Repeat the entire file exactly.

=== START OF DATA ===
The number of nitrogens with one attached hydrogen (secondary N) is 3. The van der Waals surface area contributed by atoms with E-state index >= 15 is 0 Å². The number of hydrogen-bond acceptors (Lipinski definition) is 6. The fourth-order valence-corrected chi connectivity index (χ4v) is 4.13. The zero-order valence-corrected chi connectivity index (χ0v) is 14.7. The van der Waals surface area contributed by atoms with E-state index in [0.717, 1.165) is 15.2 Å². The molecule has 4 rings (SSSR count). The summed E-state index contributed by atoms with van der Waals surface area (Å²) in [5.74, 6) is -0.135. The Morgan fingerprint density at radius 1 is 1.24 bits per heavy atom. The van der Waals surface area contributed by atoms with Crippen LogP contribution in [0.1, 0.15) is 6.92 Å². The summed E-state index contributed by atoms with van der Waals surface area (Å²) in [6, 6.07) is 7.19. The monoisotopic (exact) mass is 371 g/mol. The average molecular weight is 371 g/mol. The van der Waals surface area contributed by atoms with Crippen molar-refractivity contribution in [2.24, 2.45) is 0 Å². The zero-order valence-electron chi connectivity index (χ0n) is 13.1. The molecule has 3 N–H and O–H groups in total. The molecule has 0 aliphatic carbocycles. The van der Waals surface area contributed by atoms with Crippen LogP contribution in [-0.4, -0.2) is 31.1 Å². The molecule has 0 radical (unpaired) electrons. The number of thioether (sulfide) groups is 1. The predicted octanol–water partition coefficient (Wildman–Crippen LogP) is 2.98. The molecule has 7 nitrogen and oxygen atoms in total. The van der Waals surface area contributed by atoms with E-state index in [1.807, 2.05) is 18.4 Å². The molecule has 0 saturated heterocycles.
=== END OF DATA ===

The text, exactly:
The number of nitrogens with one attached hydrogen (secondary N) is 3. The van der Waals surface area contributed by atoms with E-state index >= 15 is 0 Å². The number of hydrogen-bond acceptors (Lipinski definition) is 6. The fourth-order valence-corrected chi connectivity index (χ4v) is 4.13. The zero-order valence-corrected chi connectivity index (χ0v) is 14.7. The van der Waals surface area contributed by atoms with E-state index in [0.717, 1.165) is 15.2 Å². The molecule has 4 rings (SSSR count). The summed E-state index contributed by atoms with van der Waals surface area (Å²) in [5.74, 6) is -0.135. The Morgan fingerprint density at radius 1 is 1.24 bits per heavy atom. The van der Waals surface area contributed by atoms with Crippen LogP contribution in [0.1, 0.15) is 6.92 Å². The summed E-state index contributed by atoms with van der Waals surface area (Å²) in [6, 6.07) is 7.19. The monoisotopic (exact) mass is 371 g/mol. The average molecular weight is 371 g/mol. The van der Waals surface area contributed by atoms with Crippen molar-refractivity contribution in [2.24, 2.45) is 0 Å². The zero-order valence-electron chi connectivity index (χ0n) is 13.1. The molecule has 3 N–H and O–H groups in total. The molecule has 0 aliphatic carbocycles. The van der Waals surface area contributed by atoms with Crippen LogP contribution in [-0.4, -0.2) is 31.1 Å². The molecule has 0 radical (unpaired) electrons. The number of thioether (sulfide) groups is 1. The predicted octanol–water partition coefficient (Wildman–Crippen LogP) is 2.98. The molecule has 7 nitrogen and oxygen atoms in total. The van der Waals surface area contributed by atoms with E-state index in [1.807, 2.05) is 18.4 Å². The molecule has 0 saturated heterocycles.